Because of our prize administrator’s long summer tangle with Covid, we did not follow up on a number of queries about the 2022 prize, and thus are extending the deadline to end of day on September 30, 2022.
Thanks to everyone for their understanding.
This year, we have three distinguished judges who are jointly short-story authors, publishers, editors, and translators.
This crowdfunded short-story prize named its first winner in 2018: Muhammad Abdelnabi’s “Our Story,” translated by Robin Moger. The prize has also gone to author Najwa Binshatwan and translator Sawad Hussain (2019), author-translator team Hadiya Hussein and Shakir Mustafa (2020), and author Mustafa Taj Aldeen Almosa and co-translators Maisaa Tanjour & Alice Holttum.
The shortlisted stories and winner of the 2022 prize are available in the Spring 2022 MIRRORS issue of ArabLit Quarterly. Potential submitters who would like to see previous shortlistees, but can’t afford the magazine, should email firstname.lastname@example.org.
This year, three judges will name a shortlist of three to five stories; the shortlist will also be delayed until November.
Dena Afrasiabi is a writer and editor at University of Texas at Austin, where she oversees “Emerging Voices from the Middle East” and “Modern Middle East Literatures in Translation,” two award-winning translated book series distributed by University of Texas Press. Her fiction has appeared in such publications as Michigan Quarterly Review and Monkeybicycle, among others, and has received fellowship support from the National Endowment for the Arts, the Millay Colony, and the Helene Wurlitzer Foundation.
Yasmeen Hanoosh is a fiction writer, literary translator, and professor at Portland State University, where she directs the Arabic program and teaches courses in Arabic language and literature. She grew up in Iraq and received her Ph.D. in Near Eastern Studies from the University of Michigan in 2008. As a fiction writer, she has published a short story collection, Ardh al-Khayrat al-Mal’unah (The Land of Cursed Riches, Al-Ahali Press, 2021). Her second collection, Atfal al-Jannah al-Mankubah (Children of Afflicted Paradise) has been translated and excerpted in multiple languages, including English, Spanish, and Italian. As a translator, her English translations of Arabic fiction have appeared in various literary journals and publications. Her translation of Closing His Eyes (Abbas) received an NEA translation fellowship in 2010, and her translation of Scattered Crumbs (al-Ramli) won the Arkansas Arabic Translation Prize in 2002. As a scholar, she studies the cultural politics and literary expressions in post-2003 Iraq, especially what concerns the country’s ethno-religious minorities. She is the author of the monograph, The Chaldeans: Politics and Identity in Iraq and the American Diaspora(Bloomsbury, 2019).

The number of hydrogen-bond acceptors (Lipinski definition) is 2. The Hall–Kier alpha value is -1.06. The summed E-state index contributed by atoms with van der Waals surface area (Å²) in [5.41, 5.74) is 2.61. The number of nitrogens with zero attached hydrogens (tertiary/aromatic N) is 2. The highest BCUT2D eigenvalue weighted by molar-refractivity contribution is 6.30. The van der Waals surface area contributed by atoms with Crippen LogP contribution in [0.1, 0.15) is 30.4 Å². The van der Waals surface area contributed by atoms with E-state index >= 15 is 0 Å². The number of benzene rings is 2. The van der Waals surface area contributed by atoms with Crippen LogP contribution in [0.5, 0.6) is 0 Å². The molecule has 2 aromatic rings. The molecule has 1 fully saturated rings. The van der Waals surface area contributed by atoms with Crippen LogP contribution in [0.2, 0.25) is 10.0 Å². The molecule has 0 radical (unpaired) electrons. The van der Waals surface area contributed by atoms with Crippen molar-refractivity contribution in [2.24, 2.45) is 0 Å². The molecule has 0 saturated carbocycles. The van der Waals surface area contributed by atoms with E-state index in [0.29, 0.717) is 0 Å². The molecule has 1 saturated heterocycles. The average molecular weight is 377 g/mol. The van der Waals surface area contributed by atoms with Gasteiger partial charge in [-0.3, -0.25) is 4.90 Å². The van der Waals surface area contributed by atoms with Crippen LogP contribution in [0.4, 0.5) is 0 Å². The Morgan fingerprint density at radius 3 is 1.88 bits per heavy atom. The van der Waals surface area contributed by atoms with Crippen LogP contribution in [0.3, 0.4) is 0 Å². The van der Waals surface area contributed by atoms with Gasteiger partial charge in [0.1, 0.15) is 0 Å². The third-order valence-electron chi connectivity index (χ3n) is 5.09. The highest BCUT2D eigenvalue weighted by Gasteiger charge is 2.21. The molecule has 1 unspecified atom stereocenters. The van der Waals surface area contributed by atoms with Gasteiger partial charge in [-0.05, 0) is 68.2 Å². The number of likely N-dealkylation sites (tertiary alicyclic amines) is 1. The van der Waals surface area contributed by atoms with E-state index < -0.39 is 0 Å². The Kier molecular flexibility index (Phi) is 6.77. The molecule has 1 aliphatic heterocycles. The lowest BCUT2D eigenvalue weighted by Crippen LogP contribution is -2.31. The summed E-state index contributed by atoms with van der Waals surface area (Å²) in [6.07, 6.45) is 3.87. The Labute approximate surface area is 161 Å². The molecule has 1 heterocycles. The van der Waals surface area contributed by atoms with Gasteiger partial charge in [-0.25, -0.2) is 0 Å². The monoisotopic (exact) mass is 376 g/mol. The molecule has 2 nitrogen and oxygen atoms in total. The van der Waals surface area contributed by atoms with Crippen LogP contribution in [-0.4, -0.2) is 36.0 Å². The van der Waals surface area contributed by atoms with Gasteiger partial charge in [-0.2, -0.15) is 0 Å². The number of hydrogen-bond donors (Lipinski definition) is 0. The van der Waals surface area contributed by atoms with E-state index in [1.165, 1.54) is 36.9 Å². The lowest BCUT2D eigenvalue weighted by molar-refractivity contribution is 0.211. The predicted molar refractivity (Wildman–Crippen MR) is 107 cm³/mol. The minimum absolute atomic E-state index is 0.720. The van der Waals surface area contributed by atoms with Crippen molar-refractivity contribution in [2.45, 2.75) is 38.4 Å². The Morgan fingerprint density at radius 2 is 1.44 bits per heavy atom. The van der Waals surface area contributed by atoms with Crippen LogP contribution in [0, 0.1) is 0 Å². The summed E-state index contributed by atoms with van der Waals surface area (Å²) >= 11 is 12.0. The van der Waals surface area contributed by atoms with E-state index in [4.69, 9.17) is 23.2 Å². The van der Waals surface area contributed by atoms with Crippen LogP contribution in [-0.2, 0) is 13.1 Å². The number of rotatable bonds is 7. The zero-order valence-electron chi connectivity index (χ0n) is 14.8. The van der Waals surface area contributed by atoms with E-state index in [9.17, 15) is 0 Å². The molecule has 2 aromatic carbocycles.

Perween Richards is a literary translator from Arabic. She attended the Translate at City summer school in London in 2016, and was one of the two winners of the school’s annual translation competition, sponsored by Comma Press. She was awarded an English PEN Translates grant to translate The Sea Cloak, which was shortlisted for a Palestine Book Award and was listed as one of Books and Bao’s “10 Best Translated Books of 2019.”
Submissions will be taken through Submittable. Stories are judged jointly on the quality of the original and the translation. Judges’ decisions are independent, but they are asked to look for wit, emotional resonance, originality, and style.
Submission materials must include: 1) Cover letter with the name of author, translator, story, and length. 2) The story in translation, rendered as 4000 words or fewer in English, attached as a Word document, without the name of the author or translator. Stories are judged blindly. 3) The story in the original Arabic, preferably in the same Word document or PDF. 4) Some evidence you have the rights to translate and publish this story, such as an email from the author or a scanned note. If the story is in the public domain, please note this.
The winner and translator(s) will split the $500 prize equally, except in the case where the author is deceased and the story is in the public domain.
Submissions will close on September 30, 2022. The shortlist will also be delayed until November.